The first images of Athena in her Kentucky winter habitat have confirmed her return to Bernheim Forest. After spending six months in Canada, Athena flew 1,700 miles through familiar territory during her migration. On her trip, she crossed Wapusk National Park, the western edge of Lake Superior, the Driftless area of Wisconsin, and through Indiana to cross the Ohio River, finally reaching her winter destination in the heart of Bernheim Forest.
Upon her return, Athena utilized the same interior habitat of Bernheim as in previous years. She has been observed scavenging and hunting in familiar bottomlands, roosting in the same ridges and trees, and soaring above the same knobs that make up Bernheim Forest. This behavior is well documented both within and outside of Bernheim Forest and is attributed to strong territory preferences and remarkable site fidelity.
Not all is the same as in previous years, however. Last year Bernheim reported that Harper, Athena’s mate, did not return to Bernheim Forest, and likely perished in Canada. Many questions arose from this situation: Will Athena find a new mate? How will they return to the nest site in Canada? Can she defend her winter territory at Bernheim? Images from her time in Bernheim last winter, as well as new images from this year, have begun to shed light on some of these mysteries.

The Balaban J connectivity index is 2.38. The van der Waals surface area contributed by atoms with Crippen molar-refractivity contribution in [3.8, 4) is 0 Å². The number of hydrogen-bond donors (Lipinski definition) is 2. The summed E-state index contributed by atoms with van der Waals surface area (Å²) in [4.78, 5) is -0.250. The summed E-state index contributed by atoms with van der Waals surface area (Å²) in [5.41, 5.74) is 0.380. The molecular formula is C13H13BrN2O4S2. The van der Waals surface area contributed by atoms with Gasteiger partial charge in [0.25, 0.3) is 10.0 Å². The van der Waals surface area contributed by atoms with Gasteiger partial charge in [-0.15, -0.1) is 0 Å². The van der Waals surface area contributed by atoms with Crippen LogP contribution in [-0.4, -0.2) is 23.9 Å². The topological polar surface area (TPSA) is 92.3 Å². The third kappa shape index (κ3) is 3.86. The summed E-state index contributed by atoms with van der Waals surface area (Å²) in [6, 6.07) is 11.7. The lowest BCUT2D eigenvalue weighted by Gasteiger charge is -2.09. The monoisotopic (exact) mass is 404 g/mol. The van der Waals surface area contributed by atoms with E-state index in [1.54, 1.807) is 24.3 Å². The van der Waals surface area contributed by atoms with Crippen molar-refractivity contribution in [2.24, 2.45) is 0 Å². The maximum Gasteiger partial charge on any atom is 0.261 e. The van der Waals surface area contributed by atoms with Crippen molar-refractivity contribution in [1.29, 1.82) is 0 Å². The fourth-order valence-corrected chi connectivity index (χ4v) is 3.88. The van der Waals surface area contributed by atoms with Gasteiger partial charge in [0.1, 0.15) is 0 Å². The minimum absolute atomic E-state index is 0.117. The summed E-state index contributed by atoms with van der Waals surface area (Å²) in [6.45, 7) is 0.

Athena has been observed roosting and cooperatively scavenging with an unknown adult golden eagle, an eagle that could be a newly acquired mate. Golden eagles, like other apex predators, are fiercely territorial and are often adversarial with other golden eagles and large birds of prey. The cooperative behavior displayed by Athena and the unknown golden eagle suggests that they are at least tolerant of one another, and the possibility that they have paired remains.
This development has borne a new batch of unanswered questions: How and where did the eagles meet? Did they migrate to Bernheim together? Could this unknown eagle be an adult offspring of Athena?
Stay tuned as we collect additional images and data that could help unravel this ongoing story.
A special thanks to Beckham Bird Club, Cellular Tracking Technologies, Conservation Science Global Inc., and all the supporters of Birds of Bernheim that make this incredible project possible. The support from Bernheim’s members, volunteers, staff, and donors are what allow us to protect wildlife and steward their habitats.